Editorial | Promulgate disabilities law
Kojo Dawes’ case notwithstanding, we would have expected greater certainty from the labour and social security minister, Karl Samuda, rather than the tentativeness of his statement that the Disabilities Act should come into force by next April.
There are three reasons that there should be certitude. One is that the Government promised in the Throne Speech in February that full enforcement would begin “in the coming year”. Second, it is nearly six years since the law was passed in 2014. That is plenty of time to have prepared for its launch. But most important, the estimated half-million Jamaicans who have some form of disability, and often face discrimination, deserve the protections promised by the legislation.
Indeed, were the law in effect, Mr Dawes might have availed himself of its provisions, including seeking the intervention of the Jamaica Council for Persons with Disabilities and, possibly, of the proposed Disabilities Rights Tribunal, in determining whether he was unfairly retired by the National Environment and Planning Agency (NEPA) on the onset of blindness. He is, instead, pursuing the case with help from the human-rights group Jamaicans for Justice. Further, Mr Dawes might have been able, as a right, to seek government-financed legal aid in advancing his claim in court.
As this newspaper reported on Sunday, Kojo Dawes, 61, worked at NEPA, the Government’s environmental and planning watchdog, for 27 years. His last job was property, transport and security officer. Mr Dawes had hoped to retire at 65. However, two years ago, he lost his sight permanently, the result of complications from diabetes. In January 2019, he was sent on early retirement.
Mr Dawes contends that he was capable of working and was willing to be reassigned, so his early retirement was discriminatory. But while that goes to the core of the case, the initial concern of the court in granting his request for judicial review is a determination of whether the procedure by which Mr Dawes was retired was valid.
When the Parliament approved the Disabilities Act in 2014, it was with much fanfare. There was great expectation by people with physical and other disabilities that their rights as human beings, and as citizens of Jamaica, would be respected and protected. And if they were not, there would be mechanisms in place, apart from the regular legal arrangements, through which they could seek redress.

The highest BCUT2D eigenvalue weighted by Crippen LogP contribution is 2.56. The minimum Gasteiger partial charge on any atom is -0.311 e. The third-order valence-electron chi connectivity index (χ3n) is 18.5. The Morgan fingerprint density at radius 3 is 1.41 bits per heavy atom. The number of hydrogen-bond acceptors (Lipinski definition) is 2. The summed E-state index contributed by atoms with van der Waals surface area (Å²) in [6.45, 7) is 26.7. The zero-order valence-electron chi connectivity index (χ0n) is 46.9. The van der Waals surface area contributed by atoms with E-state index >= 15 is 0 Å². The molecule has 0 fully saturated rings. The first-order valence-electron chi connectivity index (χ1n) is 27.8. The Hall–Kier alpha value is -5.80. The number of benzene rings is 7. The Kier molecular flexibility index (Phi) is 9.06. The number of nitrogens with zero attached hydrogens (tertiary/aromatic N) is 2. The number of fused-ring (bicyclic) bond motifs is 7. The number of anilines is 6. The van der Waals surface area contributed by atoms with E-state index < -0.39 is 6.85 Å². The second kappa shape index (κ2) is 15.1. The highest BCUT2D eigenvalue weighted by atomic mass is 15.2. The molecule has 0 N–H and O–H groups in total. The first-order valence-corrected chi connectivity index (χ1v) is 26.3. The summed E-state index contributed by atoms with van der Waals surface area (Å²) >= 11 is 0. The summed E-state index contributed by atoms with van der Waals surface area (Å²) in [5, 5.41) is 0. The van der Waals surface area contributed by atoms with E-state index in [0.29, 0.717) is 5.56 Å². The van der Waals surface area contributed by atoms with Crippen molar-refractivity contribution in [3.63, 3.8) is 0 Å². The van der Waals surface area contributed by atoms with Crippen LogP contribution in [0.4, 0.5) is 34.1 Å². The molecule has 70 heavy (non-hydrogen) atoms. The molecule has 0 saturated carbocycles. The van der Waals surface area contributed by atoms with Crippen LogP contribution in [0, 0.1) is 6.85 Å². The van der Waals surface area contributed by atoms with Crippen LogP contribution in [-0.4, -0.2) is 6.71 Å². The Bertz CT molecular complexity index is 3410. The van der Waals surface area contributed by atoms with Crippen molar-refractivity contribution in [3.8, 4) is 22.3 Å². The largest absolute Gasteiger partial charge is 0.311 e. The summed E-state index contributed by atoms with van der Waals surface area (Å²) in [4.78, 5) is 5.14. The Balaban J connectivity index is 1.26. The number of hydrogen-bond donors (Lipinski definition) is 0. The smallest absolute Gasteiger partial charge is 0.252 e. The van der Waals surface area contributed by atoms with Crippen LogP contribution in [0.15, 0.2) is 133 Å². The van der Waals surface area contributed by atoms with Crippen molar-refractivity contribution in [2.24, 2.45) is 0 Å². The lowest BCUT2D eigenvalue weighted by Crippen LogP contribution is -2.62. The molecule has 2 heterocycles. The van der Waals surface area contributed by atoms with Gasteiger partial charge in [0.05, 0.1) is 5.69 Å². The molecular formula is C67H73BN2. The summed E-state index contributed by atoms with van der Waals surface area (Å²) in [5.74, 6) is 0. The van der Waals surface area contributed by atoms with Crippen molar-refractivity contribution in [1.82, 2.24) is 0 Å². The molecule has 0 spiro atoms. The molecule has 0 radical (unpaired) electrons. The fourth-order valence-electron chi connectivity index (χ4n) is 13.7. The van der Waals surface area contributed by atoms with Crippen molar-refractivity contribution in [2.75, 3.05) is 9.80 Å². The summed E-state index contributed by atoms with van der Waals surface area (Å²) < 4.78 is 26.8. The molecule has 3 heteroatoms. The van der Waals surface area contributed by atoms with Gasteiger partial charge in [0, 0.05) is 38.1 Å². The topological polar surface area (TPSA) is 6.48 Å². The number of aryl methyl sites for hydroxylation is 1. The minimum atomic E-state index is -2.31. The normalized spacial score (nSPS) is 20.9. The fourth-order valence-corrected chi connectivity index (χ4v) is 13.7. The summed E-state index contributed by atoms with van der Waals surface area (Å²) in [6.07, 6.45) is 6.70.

In the future, too, public facilities would have to be constructed, and/or modified, to allow access to, and use by, disabled people. More important, however, were the two institutions that were to be established under the law: the council and the tribunal.
With respect to the former, its job, largely, would be to advise policymakers on issues relating to the disabilities, and importantly, helping disabled people with challenges, or who believe they may have been discriminated against, to navigate their way through their concerns. The tribunal, on the other hand, would be a quasi-judicial body. If and when matters reached that far, it would rule on the complaints of aggrieved persons and make orders for redress, including compensation.
Admittedly, there needed to be time for the arrangements to be put in place for the law to be effective. A broad range of public and private institutions would have to adjust to their new obligations. Most people, though, would not have reckoned on a six-year wait, or that this period would elapse without a major public education and awareness effort by the Government, sensitising Jamaicans about the legislation. Indeed, little to nothing has happened in the months since the Throne Speech, when the matter of the law’s imminent enforcement was noted.
Last week, Minister Samuda said he was “pushing” for the law to be ready by the end of next March – that is, at the end of the current fiscal year and on the eve of the start of the new one. But Mr Samuda’s declaration does not sound too definitive.
For that goal to be met, Mr Samuda suggested, many things have to happen. The bodies established by the law have to be launched, and regulations and codes of practice established. “We are well advanced in relation to these items,” the minister said.
What Mr Samuda needs to do is itemise the outstanding issues, establish timelines for their completion, and declare a specific date when the law will come into effect. Jamaica has paid lip service to the rights of people with disabilities for far too long. It is time, now, for real action.